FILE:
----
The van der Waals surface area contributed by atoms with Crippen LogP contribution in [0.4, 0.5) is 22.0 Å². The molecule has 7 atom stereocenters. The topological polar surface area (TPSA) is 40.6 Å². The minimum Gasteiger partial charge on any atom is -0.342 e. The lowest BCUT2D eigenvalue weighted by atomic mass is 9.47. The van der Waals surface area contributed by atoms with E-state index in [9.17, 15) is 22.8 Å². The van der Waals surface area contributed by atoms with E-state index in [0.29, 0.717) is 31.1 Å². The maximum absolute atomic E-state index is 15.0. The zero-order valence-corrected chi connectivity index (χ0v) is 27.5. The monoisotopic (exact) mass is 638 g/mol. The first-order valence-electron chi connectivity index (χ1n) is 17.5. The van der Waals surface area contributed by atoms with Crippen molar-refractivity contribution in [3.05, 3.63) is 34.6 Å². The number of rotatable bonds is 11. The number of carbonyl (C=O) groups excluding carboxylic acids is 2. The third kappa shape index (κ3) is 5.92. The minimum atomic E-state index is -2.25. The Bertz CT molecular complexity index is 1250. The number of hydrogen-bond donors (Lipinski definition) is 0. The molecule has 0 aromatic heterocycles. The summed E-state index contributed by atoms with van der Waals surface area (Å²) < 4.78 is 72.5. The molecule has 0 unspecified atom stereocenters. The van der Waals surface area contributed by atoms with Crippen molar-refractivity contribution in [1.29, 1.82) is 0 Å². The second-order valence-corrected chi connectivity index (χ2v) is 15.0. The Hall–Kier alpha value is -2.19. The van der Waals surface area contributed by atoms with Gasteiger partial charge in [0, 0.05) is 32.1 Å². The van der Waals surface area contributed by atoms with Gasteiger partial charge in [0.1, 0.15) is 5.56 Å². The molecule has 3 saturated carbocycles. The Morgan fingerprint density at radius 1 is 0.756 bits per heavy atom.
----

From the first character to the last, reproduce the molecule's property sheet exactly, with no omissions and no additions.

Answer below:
The van der Waals surface area contributed by atoms with Crippen LogP contribution in [0.4, 0.5) is 22.0 Å². The molecule has 7 atom stereocenters. The topological polar surface area (TPSA) is 40.6 Å². The minimum Gasteiger partial charge on any atom is -0.342 e. The lowest BCUT2D eigenvalue weighted by atomic mass is 9.47. The van der Waals surface area contributed by atoms with E-state index in [9.17, 15) is 22.8 Å². The van der Waals surface area contributed by atoms with E-state index in [0.29, 0.717) is 31.1 Å². The maximum absolute atomic E-state index is 15.0. The zero-order valence-corrected chi connectivity index (χ0v) is 27.5. The monoisotopic (exact) mass is 638 g/mol. The first-order valence-electron chi connectivity index (χ1n) is 17.5. The van der Waals surface area contributed by atoms with Crippen molar-refractivity contribution in [3.05, 3.63) is 34.6 Å². The number of rotatable bonds is 11. The number of carbonyl (C=O) groups excluding carboxylic acids is 2. The third kappa shape index (κ3) is 5.92. The minimum atomic E-state index is -2.25. The Bertz CT molecular complexity index is 1250. The number of hydrogen-bond donors (Lipinski definition) is 0. The molecule has 0 aromatic heterocycles. The summed E-state index contributed by atoms with van der Waals surface area (Å²) < 4.78 is 72.5. The molecule has 0 unspecified atom stereocenters. The van der Waals surface area contributed by atoms with Crippen molar-refractivity contribution in [1.29, 1.82) is 0 Å². The second-order valence-corrected chi connectivity index (χ2v) is 15.0. The Hall–Kier alpha value is -2.19. The van der Waals surface area contributed by atoms with Gasteiger partial charge in [0, 0.05) is 32.1 Å². The van der Waals surface area contributed by atoms with Gasteiger partial charge in [0.1, 0.15) is 5.56 Å². The molecule has 3 saturated carbocycles. The Morgan fingerprint density at radius 1 is 0.756 bits per heavy atom.